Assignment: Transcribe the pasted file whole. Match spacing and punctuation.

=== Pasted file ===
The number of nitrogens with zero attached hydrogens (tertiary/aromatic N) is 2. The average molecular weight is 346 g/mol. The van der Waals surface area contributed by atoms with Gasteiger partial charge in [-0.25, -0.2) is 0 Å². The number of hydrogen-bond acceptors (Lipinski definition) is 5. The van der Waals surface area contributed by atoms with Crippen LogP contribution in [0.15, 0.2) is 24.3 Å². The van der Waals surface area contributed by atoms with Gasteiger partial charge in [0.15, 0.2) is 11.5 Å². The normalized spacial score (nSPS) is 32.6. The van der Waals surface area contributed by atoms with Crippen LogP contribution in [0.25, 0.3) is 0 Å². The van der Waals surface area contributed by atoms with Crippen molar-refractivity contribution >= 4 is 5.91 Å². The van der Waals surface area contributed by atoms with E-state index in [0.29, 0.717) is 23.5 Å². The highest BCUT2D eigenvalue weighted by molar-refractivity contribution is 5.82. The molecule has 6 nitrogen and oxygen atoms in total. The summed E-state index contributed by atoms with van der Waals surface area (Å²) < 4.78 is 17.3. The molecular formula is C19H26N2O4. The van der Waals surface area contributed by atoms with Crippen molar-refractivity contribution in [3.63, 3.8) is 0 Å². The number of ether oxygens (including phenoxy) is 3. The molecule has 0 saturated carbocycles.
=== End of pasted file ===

The number of nitrogens with zero attached hydrogens (tertiary/aromatic N) is 2. The average molecular weight is 346 g/mol. The van der Waals surface area contributed by atoms with Gasteiger partial charge in [-0.25, -0.2) is 0 Å². The number of hydrogen-bond acceptors (Lipinski definition) is 5. The van der Waals surface area contributed by atoms with Crippen LogP contribution in [0.15, 0.2) is 24.3 Å². The van der Waals surface area contributed by atoms with Gasteiger partial charge in [0.15, 0.2) is 11.5 Å². The normalized spacial score (nSPS) is 32.6. The van der Waals surface area contributed by atoms with Crippen LogP contribution in [0.25, 0.3) is 0 Å². The van der Waals surface area contributed by atoms with Crippen molar-refractivity contribution >= 4 is 5.91 Å². The van der Waals surface area contributed by atoms with E-state index in [0.29, 0.717) is 23.5 Å². The highest BCUT2D eigenvalue weighted by molar-refractivity contribution is 5.82. The molecule has 6 nitrogen and oxygen atoms in total. The summed E-state index contributed by atoms with van der Waals surface area (Å²) < 4.78 is 17.3. The molecular formula is C19H26N2O4. The van der Waals surface area contributed by atoms with Crippen molar-refractivity contribution in [3.63, 3.8) is 0 Å². The number of ether oxygens (including phenoxy) is 3. The molecule has 0 saturated carbocycles.